If you’re involved in construction, manufacturing, software design or even the catering industry, your product is your business. Nobody will patronize a beautifully appointed restaurant with charming and helpful service staff if the food tastes like garbage, just as nobody would use a garage that routinely fits chap and faulty parts to their car. The quality of your product is of paramount importance and is intrinsically tied to your brand’s reputation. As with your processes, just because you shouldn’t be cutting corners doesn’t mean that you shouldn’t look into ways to improve efficiency of production without compromising on quality, which brings us to…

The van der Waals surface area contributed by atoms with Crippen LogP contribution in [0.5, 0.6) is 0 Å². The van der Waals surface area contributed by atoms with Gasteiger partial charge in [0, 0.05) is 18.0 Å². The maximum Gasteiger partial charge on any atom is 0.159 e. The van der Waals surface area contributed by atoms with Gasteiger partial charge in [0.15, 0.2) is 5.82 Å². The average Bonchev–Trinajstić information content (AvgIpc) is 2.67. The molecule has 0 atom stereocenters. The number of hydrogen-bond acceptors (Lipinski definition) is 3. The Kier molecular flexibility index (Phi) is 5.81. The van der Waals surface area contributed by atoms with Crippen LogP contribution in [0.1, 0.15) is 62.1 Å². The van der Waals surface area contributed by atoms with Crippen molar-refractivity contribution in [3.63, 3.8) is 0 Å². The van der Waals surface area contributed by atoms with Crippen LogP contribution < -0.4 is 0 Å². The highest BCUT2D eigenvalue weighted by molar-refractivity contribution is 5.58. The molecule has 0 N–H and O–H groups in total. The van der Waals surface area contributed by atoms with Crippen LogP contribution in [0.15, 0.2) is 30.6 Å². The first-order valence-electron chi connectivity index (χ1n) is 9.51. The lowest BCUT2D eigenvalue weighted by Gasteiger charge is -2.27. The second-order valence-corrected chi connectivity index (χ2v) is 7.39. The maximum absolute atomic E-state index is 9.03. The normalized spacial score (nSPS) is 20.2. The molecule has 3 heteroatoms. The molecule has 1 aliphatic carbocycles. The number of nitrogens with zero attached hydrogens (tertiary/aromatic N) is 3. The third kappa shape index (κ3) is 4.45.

Your research and development
Your business may be doing well today, but how will you ensure that it continues to thrive tomorrow? Or next year? Or in 10 years’ time? Markets are in a constant state of flux, with new technologies causing widespread changes to entire industries on a regular basis. Only by investing your capital back into research and development can you work towards future-proofing your business, ensuring that it preempts changes in your chosen field and is well prepared for tomorrow’s challenges while your competitors flounder in your wake. Cut corners here, and you’ll be consigned to the history books.